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I am very sorry for your situation. At this point, you have two options:REPLEVIN REMEDY
The first that one can do is file for a Writ of Replevin
in Court against the towing company. Replevin is the procedure where any person may recover personal property that is wrongfully detained by another and recover any damages by that wrongful detention or taking because you are deprived of the use of your property. In short, you may then recover the vehicle if you can show that it was towed wrongly and you had a right to be there. A sample replevin petition may be seen here
The bad part is that this may take some time to be heard in Court. This can be 1-2 weeks to several months, depending on your local court's docket (you can call ahead and get a rough estimate). While there is always the possibility of asking for temporary orders
for the vehicle to be released while the main hearing is pending, this may involve several trips to the Courthouse. The storage company may also try to sell the vehicle in the meantime.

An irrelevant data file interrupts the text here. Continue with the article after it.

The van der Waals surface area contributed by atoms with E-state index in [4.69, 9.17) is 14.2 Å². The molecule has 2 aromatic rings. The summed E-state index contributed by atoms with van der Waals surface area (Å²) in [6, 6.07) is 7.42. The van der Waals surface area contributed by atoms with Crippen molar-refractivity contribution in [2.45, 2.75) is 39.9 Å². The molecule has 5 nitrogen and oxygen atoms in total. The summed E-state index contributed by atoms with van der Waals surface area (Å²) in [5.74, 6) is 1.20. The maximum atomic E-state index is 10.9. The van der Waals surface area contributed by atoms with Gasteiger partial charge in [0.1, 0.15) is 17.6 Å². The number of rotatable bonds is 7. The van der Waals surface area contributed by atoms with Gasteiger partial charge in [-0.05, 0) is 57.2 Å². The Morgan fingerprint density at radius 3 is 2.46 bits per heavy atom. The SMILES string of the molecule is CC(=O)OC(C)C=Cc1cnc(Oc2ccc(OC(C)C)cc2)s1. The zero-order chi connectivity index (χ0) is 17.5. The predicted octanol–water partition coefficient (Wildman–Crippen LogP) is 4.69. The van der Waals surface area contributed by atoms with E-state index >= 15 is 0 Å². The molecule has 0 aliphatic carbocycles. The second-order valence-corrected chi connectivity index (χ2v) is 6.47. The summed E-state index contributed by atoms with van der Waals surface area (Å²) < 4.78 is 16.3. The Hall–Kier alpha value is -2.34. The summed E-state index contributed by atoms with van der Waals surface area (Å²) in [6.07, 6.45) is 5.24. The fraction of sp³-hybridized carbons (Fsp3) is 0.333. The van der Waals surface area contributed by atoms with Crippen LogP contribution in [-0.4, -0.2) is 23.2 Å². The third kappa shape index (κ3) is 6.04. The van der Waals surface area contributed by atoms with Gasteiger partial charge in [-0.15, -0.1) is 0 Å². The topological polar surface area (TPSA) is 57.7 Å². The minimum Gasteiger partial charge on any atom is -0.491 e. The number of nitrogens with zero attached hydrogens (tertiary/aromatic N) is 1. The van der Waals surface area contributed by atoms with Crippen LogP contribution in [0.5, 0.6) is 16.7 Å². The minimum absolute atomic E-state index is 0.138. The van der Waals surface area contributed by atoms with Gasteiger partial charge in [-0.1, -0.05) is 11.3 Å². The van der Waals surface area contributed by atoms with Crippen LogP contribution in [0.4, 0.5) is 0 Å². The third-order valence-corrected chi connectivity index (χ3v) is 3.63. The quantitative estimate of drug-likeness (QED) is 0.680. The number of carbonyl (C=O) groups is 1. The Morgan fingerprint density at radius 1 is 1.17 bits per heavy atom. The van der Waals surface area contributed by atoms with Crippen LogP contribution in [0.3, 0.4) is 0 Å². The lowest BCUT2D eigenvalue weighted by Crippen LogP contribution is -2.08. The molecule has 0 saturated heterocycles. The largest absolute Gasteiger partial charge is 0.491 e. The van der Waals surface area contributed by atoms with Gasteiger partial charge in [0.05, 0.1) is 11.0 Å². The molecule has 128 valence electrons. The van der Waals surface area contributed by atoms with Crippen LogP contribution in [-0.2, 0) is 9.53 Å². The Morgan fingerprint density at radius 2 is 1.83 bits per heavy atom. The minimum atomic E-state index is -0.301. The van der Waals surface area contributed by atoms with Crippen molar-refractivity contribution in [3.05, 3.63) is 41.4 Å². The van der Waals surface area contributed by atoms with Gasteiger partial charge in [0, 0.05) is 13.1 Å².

Once the matter is heard, then the vehicle is ordered released if detained improperly.NEGLIGENCE REMEDY
The alternative remedy is to pay the fine, get the vehicle released, but then sue the management company and/or the owner for negligence
in small claims
court - see here
To sue in a state court, one needs to have a "cause of action." There are numerous causes of action, such as "breach of contract
," "negligence," "fraud," "unjust enrichment," etc., as well as causes of action rooted in statutory law. Every state has their own although they are very similar to each other in every state.
Negligence is defined as the existence of a duty owed by the defendant to the plaintiff, a breach of that duty, and an injury proximately caused by that breach. (Kirk v. Michael Reese Hospital & Medical Center (1987), 117 Ill.2d 507, 525; Mieher v. Brown (1973), 54 Ill.2d 539, 541. See also W. Keeton, Prosser & Keeton on Torts § 30, at 164-65 (5th ed. 1984).)
Here, they had a duty to ensure that the vehicle would not be towed and correctly identify it as a vehicle that was not towed, and they failed in this duty. You can sue them for the cost that it took to get the vehicle out, and any reasonable fee that you had to pay for a rental in the meantime.
Finally, even if you choose the replevin choice and get the vehicle that way (without paying a fee), you may STILL arguably file against the landlord/management company for the two to recoup the legal fees of filing for replevin and/or the rental fees.
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